In a GoFundMe organized by Noah's older sister, Laura Holcek, she wrote that the money will go toward his “physical and motor therapies, along with long term cognitive care for the mental trauma of the shooting.”
“Your donation will be gratefully used to help him recover from the mental trauma that has left our little guy with trying to comprehend not only his wounds, but witnessing the suffering of his friends, classmates, and his beloved teachers,” Holcek wrote in the fundraiser, which has raised more than $128,000 of its $150,000 goal.
“I played dead so he won’t shoot me,” Samuel said. “He shot my teacher, then he shot the kids. … I think he was aiming at me. I guess one of the chairs was there, so it blocked it and pieces [fell] in my leg.”
In addition to his injury, Samuel is also struggling to emotionally process the attack.
“I kinda don’t feel safe going to school,” he told ABC News. “I feel hurt, and sometimes at night I have nightmares.”
His father, Christopher Salinas, organized a GoFundMe for his son's "medical expenses and emergency funds for anything he needs during this time."
Salinas wrote that Samuel was in recovery and the family's goal was to help him "get through this tragic time as healthy as possible."
Another survivor of the shooting spoke to the Washington Post on Wednesday about seeing his teacher get shot.
“She had some blood on her, but she was, like, whispering, ‘Stay calm. Stay where you are. Don’t move,’” the fourth-grader, whom the Post identified as Daniel, recalled.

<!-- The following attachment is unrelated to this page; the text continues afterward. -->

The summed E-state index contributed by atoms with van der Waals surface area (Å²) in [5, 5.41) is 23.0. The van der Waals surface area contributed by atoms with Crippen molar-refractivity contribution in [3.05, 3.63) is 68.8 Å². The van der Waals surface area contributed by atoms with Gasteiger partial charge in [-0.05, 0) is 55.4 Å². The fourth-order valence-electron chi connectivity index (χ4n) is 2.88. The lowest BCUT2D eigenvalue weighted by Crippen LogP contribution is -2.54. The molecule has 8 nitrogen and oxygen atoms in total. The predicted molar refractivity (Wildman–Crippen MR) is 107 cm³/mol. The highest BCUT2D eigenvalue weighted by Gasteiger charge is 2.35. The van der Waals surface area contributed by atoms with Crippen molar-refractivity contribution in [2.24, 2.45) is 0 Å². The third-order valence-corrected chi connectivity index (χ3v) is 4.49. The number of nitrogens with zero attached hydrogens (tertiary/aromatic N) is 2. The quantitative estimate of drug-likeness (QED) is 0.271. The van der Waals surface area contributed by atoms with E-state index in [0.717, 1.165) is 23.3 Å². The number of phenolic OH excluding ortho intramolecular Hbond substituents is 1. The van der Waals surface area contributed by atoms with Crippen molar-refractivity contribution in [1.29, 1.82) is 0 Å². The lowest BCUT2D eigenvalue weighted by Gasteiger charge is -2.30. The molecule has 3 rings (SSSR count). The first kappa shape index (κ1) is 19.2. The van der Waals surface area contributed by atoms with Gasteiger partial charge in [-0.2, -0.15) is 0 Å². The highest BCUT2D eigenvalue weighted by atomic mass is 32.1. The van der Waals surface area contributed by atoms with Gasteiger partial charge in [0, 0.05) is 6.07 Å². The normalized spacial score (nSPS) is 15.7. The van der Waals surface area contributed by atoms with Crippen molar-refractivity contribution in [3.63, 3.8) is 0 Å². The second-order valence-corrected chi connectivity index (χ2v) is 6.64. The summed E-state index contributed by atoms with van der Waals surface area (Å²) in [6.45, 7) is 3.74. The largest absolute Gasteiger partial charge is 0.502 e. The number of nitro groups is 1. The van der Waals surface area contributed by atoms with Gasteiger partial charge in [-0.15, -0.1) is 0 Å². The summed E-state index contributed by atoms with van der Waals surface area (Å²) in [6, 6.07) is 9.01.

Daniel’s mother, Briana Ruiz, told the Post that her son has since experienced nightmares and loss of interest in his usual hobbies. Daniel’s cousin Ellie Garcia was one of the 19 victims.
Daniel said that he used to play combat video games like Fortnite and Wargame but has not been able to touch his equipment since the shooting.
“I don’t like the gunshots and stuff,” he told the Post.
In a statement to BuzzFeed News, a GoFundMe spokesperson said hundreds of thousands of donors from the US and across the world had raised "millions of dollars for the families and community of Uvalde."
"We are working around the clock to ensure the families receive the support they need and that funds are delivered quickly and safely," the statement said.
In a Facebook post Wednesday, Community Heath Development, a community center in Uvalde, wrote that it was planning how to address the long-term grief of residents.
"The CHDI Family is grieving the loss of many family members in the massacre yesterday," the post said. "We are praying for everyone as we set a plan to address the need for long term grief counseling. We ask for your patience as we grieve and coordinate a united response to help our community."
On Friday, Texas Gov. Greg Abbott promised that survivors of the Uvalde shooting would receive free mental health services, but many remain skeptical after Abbott recently slashed the budget for the state’s department that runs mental health programs.
“The child that made it home, thankfully they are here,” Daniel's mother, Ruiz, told the Post. “But mentally and emotionally, a piece of that child that left their home that morning never came back with them.”